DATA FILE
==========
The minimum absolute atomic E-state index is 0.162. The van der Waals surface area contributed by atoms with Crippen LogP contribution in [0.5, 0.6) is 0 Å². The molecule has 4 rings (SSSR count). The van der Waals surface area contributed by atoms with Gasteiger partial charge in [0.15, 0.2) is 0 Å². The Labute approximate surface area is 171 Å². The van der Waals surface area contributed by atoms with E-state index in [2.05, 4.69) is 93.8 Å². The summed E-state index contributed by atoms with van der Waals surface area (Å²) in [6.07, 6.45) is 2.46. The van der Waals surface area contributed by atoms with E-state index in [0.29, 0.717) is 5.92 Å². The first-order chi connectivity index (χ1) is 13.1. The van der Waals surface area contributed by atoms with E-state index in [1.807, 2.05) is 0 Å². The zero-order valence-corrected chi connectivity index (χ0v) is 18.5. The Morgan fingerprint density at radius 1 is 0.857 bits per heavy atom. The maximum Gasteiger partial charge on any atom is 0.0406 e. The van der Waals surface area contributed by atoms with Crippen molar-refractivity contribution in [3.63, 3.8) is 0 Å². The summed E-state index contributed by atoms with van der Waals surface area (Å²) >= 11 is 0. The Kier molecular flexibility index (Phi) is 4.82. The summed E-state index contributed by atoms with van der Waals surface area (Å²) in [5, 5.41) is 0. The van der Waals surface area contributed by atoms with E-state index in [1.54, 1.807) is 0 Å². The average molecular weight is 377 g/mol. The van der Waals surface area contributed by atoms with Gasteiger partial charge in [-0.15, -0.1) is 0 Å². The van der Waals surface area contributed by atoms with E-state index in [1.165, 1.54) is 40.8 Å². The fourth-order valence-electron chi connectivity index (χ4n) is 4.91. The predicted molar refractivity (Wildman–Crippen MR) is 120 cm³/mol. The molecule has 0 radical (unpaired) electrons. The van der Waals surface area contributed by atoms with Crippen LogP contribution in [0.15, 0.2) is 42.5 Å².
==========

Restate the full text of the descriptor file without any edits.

The minimum absolute atomic E-state index is 0.162. The van der Waals surface area contributed by atoms with Crippen LogP contribution in [0.5, 0.6) is 0 Å². The molecule has 4 rings (SSSR count). The van der Waals surface area contributed by atoms with Gasteiger partial charge in [0.15, 0.2) is 0 Å². The Labute approximate surface area is 171 Å². The van der Waals surface area contributed by atoms with E-state index in [2.05, 4.69) is 93.8 Å². The summed E-state index contributed by atoms with van der Waals surface area (Å²) in [6.07, 6.45) is 2.46. The van der Waals surface area contributed by atoms with E-state index in [0.29, 0.717) is 5.92 Å². The first-order chi connectivity index (χ1) is 13.1. The van der Waals surface area contributed by atoms with E-state index in [1.807, 2.05) is 0 Å². The zero-order valence-corrected chi connectivity index (χ0v) is 18.5. The Morgan fingerprint density at radius 1 is 0.857 bits per heavy atom. The maximum Gasteiger partial charge on any atom is 0.0406 e. The van der Waals surface area contributed by atoms with Crippen molar-refractivity contribution in [3.63, 3.8) is 0 Å². The summed E-state index contributed by atoms with van der Waals surface area (Å²) >= 11 is 0. The Kier molecular flexibility index (Phi) is 4.82. The summed E-state index contributed by atoms with van der Waals surface area (Å²) in [5, 5.41) is 0. The van der Waals surface area contributed by atoms with E-state index in [1.54, 1.807) is 0 Å². The average molecular weight is 377 g/mol. The van der Waals surface area contributed by atoms with Gasteiger partial charge in [-0.15, -0.1) is 0 Å². The van der Waals surface area contributed by atoms with E-state index in [1.165, 1.54) is 40.8 Å². The fourth-order valence-electron chi connectivity index (χ4n) is 4.91. The predicted molar refractivity (Wildman–Crippen MR) is 120 cm³/mol. The molecule has 0 radical (unpaired) electrons. The van der Waals surface area contributed by atoms with Crippen LogP contribution in [0.15, 0.2) is 42.5 Å².